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swan

swan swans have numerous legendary associations, including the story in Irish mythology that the Children of Lir were changed into swans by enchantment, and the Finnish belief that the swan sings once before it dies. In classical mythology the swan was sacred to Apollo and to Venus (occasionally, as by Shakespeare, also ascribed to Juno).

In reference to its pure white plumage and graceful appearance, the swan is often taken as a type of faultlessness or excellence.

A swan is the emblem of St Hugh of Lincoln.
swan maiden in Norse and Germanic folk tales, a girl who has the power of transforming herself into a swan by means of a dress of swan's feathers or of a magic ring or chain.
Swan of Avon a name for Shakespeare, deriving from Ben Jonson's ‘Sweet Swan of Avon!’ in his poem ‘To the Memory of My Beloved, the Author, Mr William Shakespeare’ (1623).
swan-upping the action or practice of ‘upping’ or taking up swans and marking them with nicks on the beak in token of being owned by the crown or some corporation.

See also black swan, all one's geese are swans.

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swan

swan, common name for a large aquatic bird of both hemispheres, related to ducks and geese. It has a long, gracefully curved neck and an extremely long, convoluted trachea which makes possible its far-carrying calls. The orange-billed white trumpeter swan, Cygnus buccinator, seen in parks, is the mute swan, of Old World origin. It breeds in the wild state in parts of Europe, Asia, and the United States. During the breeding season it has a trumpetlike note, softer in the tame birds. The whistling swan migrates from the arctic to Mexico. Conservation measures saved the almost extinct trumpeter swan of North America, the largest species. Wild species in Europe include the whooper (or whooping) and the Bewick swans. The black swan, Chenopis atrata, is native to Australia, and the black-necked swan, Cygnus melancoriphus, to South America. The black swan has been domesticated. Swans are classified in the phylum Chordata, subphylum Vertebrata, class Aves, order Anseriformes, family Anatidae.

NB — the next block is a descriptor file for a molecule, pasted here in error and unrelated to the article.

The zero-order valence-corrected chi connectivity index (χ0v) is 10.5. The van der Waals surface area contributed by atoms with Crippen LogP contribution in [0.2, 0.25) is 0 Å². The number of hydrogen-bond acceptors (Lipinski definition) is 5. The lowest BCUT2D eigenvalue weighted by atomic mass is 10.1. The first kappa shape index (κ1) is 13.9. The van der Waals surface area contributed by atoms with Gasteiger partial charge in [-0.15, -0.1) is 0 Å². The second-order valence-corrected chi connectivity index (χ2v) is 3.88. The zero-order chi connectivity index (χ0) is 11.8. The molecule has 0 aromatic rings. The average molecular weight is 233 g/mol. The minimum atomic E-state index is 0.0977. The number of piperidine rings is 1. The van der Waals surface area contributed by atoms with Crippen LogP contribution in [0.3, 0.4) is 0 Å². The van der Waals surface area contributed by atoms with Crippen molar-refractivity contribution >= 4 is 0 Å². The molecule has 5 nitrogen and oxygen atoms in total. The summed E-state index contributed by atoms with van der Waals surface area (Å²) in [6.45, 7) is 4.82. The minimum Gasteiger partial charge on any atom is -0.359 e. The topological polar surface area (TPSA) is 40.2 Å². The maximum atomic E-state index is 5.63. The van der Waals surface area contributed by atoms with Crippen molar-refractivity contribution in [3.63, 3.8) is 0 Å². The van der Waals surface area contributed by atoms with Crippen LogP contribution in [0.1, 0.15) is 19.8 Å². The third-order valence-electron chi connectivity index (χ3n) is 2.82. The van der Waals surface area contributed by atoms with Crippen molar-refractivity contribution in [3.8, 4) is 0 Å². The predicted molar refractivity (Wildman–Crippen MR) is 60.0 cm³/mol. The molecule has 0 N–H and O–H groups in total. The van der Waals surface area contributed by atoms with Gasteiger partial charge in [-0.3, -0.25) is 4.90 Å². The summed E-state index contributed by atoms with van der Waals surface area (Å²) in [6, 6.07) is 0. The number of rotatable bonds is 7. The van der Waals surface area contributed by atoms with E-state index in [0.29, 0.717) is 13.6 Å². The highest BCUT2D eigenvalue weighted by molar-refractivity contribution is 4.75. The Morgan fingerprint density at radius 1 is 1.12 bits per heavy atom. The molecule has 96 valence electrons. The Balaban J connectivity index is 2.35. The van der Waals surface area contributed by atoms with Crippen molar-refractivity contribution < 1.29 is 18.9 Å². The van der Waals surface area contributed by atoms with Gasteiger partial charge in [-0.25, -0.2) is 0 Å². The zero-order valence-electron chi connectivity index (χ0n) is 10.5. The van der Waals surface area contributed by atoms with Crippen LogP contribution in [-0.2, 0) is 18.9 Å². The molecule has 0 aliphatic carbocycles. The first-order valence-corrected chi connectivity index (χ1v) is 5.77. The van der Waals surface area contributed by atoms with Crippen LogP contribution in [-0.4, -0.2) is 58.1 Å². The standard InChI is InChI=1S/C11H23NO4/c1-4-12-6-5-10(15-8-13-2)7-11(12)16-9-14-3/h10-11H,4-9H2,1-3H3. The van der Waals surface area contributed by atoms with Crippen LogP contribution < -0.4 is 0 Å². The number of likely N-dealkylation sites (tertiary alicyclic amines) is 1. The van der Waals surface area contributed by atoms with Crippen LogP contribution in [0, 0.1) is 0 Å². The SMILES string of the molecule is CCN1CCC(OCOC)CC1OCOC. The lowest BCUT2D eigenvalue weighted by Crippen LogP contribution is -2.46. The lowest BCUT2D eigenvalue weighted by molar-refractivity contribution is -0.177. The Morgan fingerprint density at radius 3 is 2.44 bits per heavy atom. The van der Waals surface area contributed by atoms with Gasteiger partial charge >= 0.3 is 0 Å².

See study by P. Scott and the Wildfowl Trust (1972).

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swan

swan / swän/ • n. a large waterbird with a long flexible neck, short legs, webbed feet, a broad bill, and typically all-white plumage. • Genus Cygnus (and Coscoroba): several species. • v. (swanned , swan·ning ) [intr.] inf. move about or go somewhere in a casual, relaxed way, typically perceived as irresponsible or ostentatious by others: swanning around in a $2,000 sharkskin suit doesn't make you a Renaissance prince. DERIVATIVES: swan·like / -ˌlīk/ adj.

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swan

swan Any of several species of graceful, white or black waterfowl that nest in n Northern Hemisphere and migrate s for winter. Three species, including the Australian Black swan, live in the Southern Hemisphere. Most have broad, flat bills, long necks, plump bodies, and dense plumage. They dip their heads under water to feed on plant matter. Length: to 2m (6.5ft). Family Anatidae; genus Cygnus.

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swan

swan OE. swan = OS. suan, OHG. swan (G. schwan), ON. svanr :- Gmc. *swanaz; perh. based on IE. *swon- *swen-, repr. by Skr. svaná noise, L. sonere, sonāre SOUND2. Comp. swan-upping taking up swans to mark them for ownership. XVI. upping f. up vb. drive up and catch swans; see -ING1.

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swans

swans See ANATIDAE.

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swan

swanaide-de-camp, aides-de-camp, anon, Asunción, au courant, begone, Bonn, bon vivant, Caen, Canton, Carcassonne, Ceylon, chaconne, chateaubriand, ci-devant, Colón, colon, Concepción, con (US conn), cretonne, don, Duchamp, Evonne, foregone, fromage blanc, Gabon, Garonne, gone, guenon, hereupon, Inchon, Jean, john, Jon, Le Mans, León, Luzon, Mont Blanc, Narbonne, odds-on, on, outgone, outshone, Perón, phon, piñon, Pinot Blanc, plafond, Ramón, Saigon, Saint-Saëns, Sand, Schwann, scone, shone, side-on, sine qua non, Sorbonne, spot-on, swan, thereon, thereupon, ton, Toulon, undergone, upon, Villon, wan, whereon, whereupon, won, wonton, yon, Yvonne •crayon, rayon •Leon, Lyons, neon, prion •Ceredigion • Mabinogion • nucleon •Amiens • dupion • parathion •Laocoon •gluon, Rouen •bon-bon • Audubon

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